It’s 2010 and Steve Kay’s just bought Leonardo’s Cafe in Queenstown’s Gorge Road Retail Centre.
Kay – who says he paid every cent he had and also borrowed money – decides to rename the cafe Refuel and change the layout.
“When I moved all the tables that are bolted to the floor, there’s lots of eight mill, 10 mill cardboard packers under one side.
“When we took the tables down to the other side of the building, I needed the packers again but on the other side, to get the tables level – you don’t want people’s coffee sliding off the table.”
Kay spills his beans to landlord Rita Kroemer, who’s sold him the cafe, when she pops in.
“She says, ‘Don’t talk to me about it, the slab dropped 40 mill in the time they took to build it [nine years earlier].”
Kay: “I’m thinking, ‘I’ve just given you [substantial money] and you’re telling me this now’.
“I said, ‘what happens if there’s a bloody earthquake?’
“She said, ‘I’ve thought about that, I’d run straight out the front door’.”
From that point, Kay – who’d signed a three-year lease with three rights of renewal – says he unsuccessfully pushed his landlord to sort out the problem.
“Two years ago I put my foot down and said, ‘right, we’ve got to see an engineer’s report’.
“The building started to open up, there were cracks opening up everywhere. We went from, ‘I’m concerned about my investment’ to needing the building certified so I’m comfortable I’m providing a safe workplace for my staff and my customers,” he adds.
A year ago, Kay says he was advised the day before his first three-year lease expired that his rent was going up.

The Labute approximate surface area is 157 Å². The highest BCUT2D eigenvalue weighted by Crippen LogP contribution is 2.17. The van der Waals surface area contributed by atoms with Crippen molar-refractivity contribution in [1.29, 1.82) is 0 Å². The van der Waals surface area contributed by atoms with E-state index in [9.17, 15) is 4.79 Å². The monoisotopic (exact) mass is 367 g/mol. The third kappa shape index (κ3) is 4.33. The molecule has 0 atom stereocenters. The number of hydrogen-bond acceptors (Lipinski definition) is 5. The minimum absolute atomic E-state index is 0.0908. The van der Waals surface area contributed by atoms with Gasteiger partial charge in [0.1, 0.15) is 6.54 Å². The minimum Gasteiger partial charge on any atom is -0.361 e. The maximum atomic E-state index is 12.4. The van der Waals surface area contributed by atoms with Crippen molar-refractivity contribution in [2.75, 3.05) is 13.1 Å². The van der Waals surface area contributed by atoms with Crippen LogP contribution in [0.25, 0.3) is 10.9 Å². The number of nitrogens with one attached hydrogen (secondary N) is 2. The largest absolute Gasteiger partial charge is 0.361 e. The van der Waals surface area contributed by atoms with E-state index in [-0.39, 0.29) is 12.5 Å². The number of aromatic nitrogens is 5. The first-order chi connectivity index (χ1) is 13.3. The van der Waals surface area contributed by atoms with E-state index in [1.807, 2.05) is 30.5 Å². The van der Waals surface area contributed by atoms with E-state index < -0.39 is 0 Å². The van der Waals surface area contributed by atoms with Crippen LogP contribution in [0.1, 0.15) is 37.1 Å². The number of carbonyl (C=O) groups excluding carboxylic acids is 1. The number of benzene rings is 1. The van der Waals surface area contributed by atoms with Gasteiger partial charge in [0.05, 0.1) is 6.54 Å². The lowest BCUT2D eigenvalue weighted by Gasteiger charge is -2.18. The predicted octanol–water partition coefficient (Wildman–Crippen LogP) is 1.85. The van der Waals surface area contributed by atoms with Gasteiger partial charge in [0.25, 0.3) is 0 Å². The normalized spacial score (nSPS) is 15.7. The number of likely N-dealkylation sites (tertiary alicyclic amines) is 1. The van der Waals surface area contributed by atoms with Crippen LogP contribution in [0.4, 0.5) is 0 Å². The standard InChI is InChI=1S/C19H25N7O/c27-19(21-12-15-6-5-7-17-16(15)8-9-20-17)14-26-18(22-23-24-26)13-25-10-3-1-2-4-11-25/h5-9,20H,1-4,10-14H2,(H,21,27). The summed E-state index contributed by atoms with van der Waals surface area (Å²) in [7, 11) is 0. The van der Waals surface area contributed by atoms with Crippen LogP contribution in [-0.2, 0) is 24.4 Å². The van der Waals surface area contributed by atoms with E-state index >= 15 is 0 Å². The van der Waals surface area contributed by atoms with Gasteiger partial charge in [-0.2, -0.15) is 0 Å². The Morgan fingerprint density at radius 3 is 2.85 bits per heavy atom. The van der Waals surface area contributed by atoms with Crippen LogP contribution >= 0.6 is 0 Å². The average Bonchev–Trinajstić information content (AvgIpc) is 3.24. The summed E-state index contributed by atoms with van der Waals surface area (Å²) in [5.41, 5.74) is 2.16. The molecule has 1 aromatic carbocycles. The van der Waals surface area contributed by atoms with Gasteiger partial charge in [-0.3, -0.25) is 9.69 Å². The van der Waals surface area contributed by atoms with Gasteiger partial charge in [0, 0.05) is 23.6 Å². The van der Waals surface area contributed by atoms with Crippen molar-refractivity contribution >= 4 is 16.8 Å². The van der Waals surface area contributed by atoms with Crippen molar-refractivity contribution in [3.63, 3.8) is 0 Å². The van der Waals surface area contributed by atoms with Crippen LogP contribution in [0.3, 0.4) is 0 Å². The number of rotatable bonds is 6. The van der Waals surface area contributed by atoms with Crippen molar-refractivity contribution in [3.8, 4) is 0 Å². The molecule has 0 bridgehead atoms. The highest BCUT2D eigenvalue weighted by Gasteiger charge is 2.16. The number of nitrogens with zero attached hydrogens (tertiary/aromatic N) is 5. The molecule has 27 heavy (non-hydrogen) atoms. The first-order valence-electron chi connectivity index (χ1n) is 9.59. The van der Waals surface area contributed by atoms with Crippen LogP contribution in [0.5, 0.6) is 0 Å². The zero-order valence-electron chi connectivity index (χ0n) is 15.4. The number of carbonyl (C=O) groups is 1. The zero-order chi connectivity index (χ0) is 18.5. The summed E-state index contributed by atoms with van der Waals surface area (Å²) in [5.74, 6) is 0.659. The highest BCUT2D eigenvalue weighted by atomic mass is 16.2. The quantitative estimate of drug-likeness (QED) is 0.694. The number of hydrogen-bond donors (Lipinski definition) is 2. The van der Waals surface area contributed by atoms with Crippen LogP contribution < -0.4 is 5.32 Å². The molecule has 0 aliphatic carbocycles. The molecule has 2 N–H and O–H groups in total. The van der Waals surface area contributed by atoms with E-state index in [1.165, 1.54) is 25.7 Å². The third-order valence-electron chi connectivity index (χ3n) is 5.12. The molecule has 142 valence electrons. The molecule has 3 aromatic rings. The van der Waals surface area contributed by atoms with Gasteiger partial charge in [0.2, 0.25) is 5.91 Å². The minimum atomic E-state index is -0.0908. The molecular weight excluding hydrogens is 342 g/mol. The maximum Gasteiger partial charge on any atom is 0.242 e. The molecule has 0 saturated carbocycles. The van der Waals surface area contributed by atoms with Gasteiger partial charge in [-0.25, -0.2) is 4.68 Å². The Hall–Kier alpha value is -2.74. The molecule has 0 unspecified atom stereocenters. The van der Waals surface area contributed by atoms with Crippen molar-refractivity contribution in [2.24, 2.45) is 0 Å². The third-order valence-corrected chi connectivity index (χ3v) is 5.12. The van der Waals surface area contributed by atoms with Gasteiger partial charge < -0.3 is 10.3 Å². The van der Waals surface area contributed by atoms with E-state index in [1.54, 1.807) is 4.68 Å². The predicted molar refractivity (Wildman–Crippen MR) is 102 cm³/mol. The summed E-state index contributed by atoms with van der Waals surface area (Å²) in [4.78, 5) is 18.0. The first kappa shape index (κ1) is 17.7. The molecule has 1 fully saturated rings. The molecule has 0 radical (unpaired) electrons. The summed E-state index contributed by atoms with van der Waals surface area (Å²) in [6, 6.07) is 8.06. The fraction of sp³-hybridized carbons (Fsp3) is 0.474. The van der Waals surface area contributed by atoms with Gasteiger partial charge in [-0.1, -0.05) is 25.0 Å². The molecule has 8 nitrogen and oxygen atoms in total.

“When anything needed fixing we’d paid for it ourselves, so when she says she’s going to put the rent up my hackles go up.”
Kay insisted he’d only pay half the rent till the building was certified.
Kroemer in return put him on a month-to-month lease.
Kay says an engineer’s report from GM Designs last September, which he’d badgered his landlord to see, confirmed his worst fears.
The building was on swampy ground that couldn’t support its weight, the report found.
“The floor slabs were even being monitored when under construction for deformation.”
The report says the contractor, who’s not named in the report and has since gone under, was “out of control in the building of these units”.
It also states: “All buyers purchased these units without a code of compliance and in the supposed knowledge that the building certifier had gone into liquidation as well as the contractor …
“These buildings have been influenced by gradual settlements and hence no insurance cover extends to these units in any form and from any source.”
Lawyers for the units’ body corporate also refer to a letter last July from Alpine Land Surveyors indicating a settlement difference in the Refuel unit of 235mm “which is considerable subsidence”.
“This [GM Designs] report indicates the settlement is increasing.”
Compounding those problems, developer Dennis Thompson’s Queenstown Investment Holdings was later liquidated.
Thompson told The Mirror last month all compliance had been carried out at the time of construction: “The building was done to the engineering standards of the time and passed. If there’s been subsidence since then – which happens all over the place when you’ve got bad ground – well that’s a fact of life.”
In view of the problems, Kay says he decided to offer his business back to the landlord at the price he paid for it.
“The business was making twice the money it was when she sold it, so I would protect my initial investment and she would get a business in good nick – everyone walks away happy as Larry.”
Instead, Kay says his landlord gave him a month’s notice so he reluctantly closed his doors two weeks ago.
“We tried protecting our interest and for that she’s kicked us onto the street.
“I’m really quite bitter that someone can do this, especially someone who’s been through the hard times herself – she knows how difficult it is to earn a living out of a small five-day-a week cafe.”